Soderbergh solution, Harvey's Oscar secret
NEW YORK — Thomas Short thinks the Writers Guild of America is full of hot air.
“Their issues are clearly unclear to me,” he said in a phone interview with Daily Variety from his L.A. office.
The prexy of the Intl. Alliance of Theatrical Stage Employees denounced the WGA’s strike goals as hazy and wrongheaded.
“If anybody thinks I’m going to support an institution that is trying to obtain unobtainable proposals in a collective bargaining process … I don’t mind getting on a bus, but not on a bus without a driver that’s going over a cliff.”
He pointed to the squabbling over things like “a film by” credits and access to the set as senseless.
“Last time I checked, there was a reason why they called a director a director,” he said. “Who’s the gaffer going to talk to, the writer or the director? Who’s the director of photography going to talk to, the writer or the director? You can’t disrupt an industry entirely like that. You’re not even dealing with egos here. You’re dealing with megalomaniacs.”
Furthermore, Short doesn’t trust the writers to be honest to their union if they actually go on strike.
“If the Writers Guild strikes, they’re still going to be out writing scripts under assumed names. So it’s laughable,” he said.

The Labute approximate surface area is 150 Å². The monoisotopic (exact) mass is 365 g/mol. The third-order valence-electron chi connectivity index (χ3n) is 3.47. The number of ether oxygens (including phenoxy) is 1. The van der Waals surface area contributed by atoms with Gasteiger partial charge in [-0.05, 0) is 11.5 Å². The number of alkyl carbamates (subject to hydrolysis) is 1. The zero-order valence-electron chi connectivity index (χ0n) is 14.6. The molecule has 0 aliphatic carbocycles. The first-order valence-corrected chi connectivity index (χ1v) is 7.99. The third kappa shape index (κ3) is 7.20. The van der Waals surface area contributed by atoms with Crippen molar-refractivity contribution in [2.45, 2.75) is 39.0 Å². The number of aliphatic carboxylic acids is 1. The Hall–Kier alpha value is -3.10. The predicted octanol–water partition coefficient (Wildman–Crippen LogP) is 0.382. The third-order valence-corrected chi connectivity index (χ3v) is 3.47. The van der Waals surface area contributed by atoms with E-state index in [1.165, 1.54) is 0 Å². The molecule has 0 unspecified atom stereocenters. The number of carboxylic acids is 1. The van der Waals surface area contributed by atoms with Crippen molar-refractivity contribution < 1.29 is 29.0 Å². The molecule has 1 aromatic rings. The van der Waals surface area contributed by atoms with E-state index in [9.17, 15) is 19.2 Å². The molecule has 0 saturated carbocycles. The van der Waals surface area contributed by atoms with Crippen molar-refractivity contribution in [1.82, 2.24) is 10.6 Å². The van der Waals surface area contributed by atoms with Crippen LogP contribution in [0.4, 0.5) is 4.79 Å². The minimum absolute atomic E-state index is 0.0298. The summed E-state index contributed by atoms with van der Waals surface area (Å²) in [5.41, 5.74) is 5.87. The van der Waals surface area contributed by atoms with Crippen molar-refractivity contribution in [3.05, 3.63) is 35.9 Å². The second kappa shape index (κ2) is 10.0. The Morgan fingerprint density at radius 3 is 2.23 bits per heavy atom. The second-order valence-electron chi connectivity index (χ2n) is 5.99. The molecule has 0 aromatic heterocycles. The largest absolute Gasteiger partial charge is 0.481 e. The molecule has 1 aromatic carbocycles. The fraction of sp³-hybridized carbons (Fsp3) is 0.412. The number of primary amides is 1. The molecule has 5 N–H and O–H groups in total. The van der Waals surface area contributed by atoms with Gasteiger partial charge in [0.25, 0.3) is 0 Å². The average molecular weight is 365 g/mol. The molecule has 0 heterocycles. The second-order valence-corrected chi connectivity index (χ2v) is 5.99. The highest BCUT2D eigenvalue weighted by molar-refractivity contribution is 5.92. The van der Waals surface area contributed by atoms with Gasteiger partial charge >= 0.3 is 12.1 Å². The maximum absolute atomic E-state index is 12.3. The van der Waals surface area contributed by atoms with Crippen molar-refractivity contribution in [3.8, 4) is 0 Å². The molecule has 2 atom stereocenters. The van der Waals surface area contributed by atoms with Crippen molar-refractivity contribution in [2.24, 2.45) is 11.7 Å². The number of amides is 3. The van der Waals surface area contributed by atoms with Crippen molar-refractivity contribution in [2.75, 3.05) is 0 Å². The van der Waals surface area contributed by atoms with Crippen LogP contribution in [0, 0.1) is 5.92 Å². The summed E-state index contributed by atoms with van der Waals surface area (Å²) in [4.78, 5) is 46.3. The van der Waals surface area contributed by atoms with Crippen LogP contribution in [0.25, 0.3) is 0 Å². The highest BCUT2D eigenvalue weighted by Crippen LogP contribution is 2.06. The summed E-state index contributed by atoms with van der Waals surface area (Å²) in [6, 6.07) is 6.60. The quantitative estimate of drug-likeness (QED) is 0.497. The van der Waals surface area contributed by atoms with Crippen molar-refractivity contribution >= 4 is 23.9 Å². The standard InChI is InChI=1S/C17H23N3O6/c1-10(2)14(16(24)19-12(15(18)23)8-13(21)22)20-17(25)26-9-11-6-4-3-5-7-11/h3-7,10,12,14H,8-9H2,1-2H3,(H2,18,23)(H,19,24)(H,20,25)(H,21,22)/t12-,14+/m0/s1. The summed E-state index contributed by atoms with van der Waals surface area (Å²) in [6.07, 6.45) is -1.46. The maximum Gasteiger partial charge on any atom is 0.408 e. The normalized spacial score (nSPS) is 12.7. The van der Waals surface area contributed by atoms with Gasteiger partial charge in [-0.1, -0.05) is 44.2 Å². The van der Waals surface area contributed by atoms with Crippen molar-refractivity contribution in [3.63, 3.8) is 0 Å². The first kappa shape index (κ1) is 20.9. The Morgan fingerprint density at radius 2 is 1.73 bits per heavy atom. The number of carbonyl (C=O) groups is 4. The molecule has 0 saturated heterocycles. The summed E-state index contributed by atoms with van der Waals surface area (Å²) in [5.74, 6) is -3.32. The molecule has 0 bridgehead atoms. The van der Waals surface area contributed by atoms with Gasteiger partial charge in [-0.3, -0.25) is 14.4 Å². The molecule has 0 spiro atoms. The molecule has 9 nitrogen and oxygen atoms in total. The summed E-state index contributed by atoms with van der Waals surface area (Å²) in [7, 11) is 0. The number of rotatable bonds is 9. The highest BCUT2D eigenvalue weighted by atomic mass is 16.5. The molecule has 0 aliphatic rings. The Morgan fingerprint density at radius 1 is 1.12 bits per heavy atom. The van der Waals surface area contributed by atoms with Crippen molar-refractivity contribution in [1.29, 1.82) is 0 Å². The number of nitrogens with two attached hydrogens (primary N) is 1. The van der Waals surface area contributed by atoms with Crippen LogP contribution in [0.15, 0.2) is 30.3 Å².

The WGA, in its fourth week of contract talks with studios and networks, had no comment about Short’s remarks. The WGA contract expires May 2.
If the writers settle, Short thinks SAG will follow with a settlement as well. But if the writers don’t settle and SAG does, then the scribes could be out of luck, he said.
But he maintained the scribes should exert a more powerful influence on the thesps, if only because their contract will be handled first. “Writers have a tremendous amount of influence with (SAG president William) Daniels,” Short said.
As for SAG, the rambunctious IA topper, who has nearly gone on strike with his 100,000-plus IA workers in years past, thinks the guild needs to create a better internal structure or just improve its public relations.
“It appears to almost everybody that that organization has imploded in their infrastructure,” Short said. “It’s kind of like, who’s in charge?
“I know they have not been at the bargaining table. The only way you settle a contract, the last time I checked, is at the bargaining table,” he added.
The below-the-line workers are said to be unenthused about supporting potential writers and actors strikes because when the IATSE threatened to strike, SAG and the WGA were nowhere to be found.
SAG’s threat of a work stoppage was bolstered by the six-month duration of its commercial strike last summer, but Short said the strategy was equally opaque.
“It wasn’t clear what (SAG’s) strategy was during the commercial strike,” he said. “Another unobtainable proposal. And they have convinced themselves that they have won in that dispute.”
Short nonetheless backed SAG — but not until four months into the strike, after Daniels called Short and asked for help.